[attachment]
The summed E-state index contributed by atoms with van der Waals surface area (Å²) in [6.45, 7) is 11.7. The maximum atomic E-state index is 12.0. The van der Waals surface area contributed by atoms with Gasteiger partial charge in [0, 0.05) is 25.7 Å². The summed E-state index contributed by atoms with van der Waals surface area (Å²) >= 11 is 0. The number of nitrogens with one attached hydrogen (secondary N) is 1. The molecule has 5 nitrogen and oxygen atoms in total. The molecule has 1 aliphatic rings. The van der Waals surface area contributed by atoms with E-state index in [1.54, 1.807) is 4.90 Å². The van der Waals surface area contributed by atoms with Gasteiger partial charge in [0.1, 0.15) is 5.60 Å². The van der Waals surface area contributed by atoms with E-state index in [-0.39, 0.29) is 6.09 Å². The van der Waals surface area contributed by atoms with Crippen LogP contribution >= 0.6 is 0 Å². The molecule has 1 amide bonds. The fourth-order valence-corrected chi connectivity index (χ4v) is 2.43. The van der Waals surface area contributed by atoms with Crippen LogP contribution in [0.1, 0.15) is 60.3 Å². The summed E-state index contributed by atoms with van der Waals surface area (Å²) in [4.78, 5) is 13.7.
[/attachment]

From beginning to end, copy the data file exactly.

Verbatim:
The summed E-state index contributed by atoms with van der Waals surface area (Å²) in [6.45, 7) is 11.7. The maximum atomic E-state index is 12.0. The van der Waals surface area contributed by atoms with Gasteiger partial charge in [0, 0.05) is 25.7 Å². The summed E-state index contributed by atoms with van der Waals surface area (Å²) >= 11 is 0. The number of nitrogens with one attached hydrogen (secondary N) is 1. The molecule has 5 nitrogen and oxygen atoms in total. The molecule has 1 aliphatic rings. The van der Waals surface area contributed by atoms with E-state index in [1.54, 1.807) is 4.90 Å². The van der Waals surface area contributed by atoms with Gasteiger partial charge in [0.1, 0.15) is 5.60 Å². The van der Waals surface area contributed by atoms with E-state index in [-0.39, 0.29) is 6.09 Å². The van der Waals surface area contributed by atoms with Crippen LogP contribution >= 0.6 is 0 Å². The molecule has 1 amide bonds. The fourth-order valence-corrected chi connectivity index (χ4v) is 2.43. The van der Waals surface area contributed by atoms with Crippen LogP contribution in [0.1, 0.15) is 60.3 Å². The summed E-state index contributed by atoms with van der Waals surface area (Å²) in [4.78, 5) is 13.7.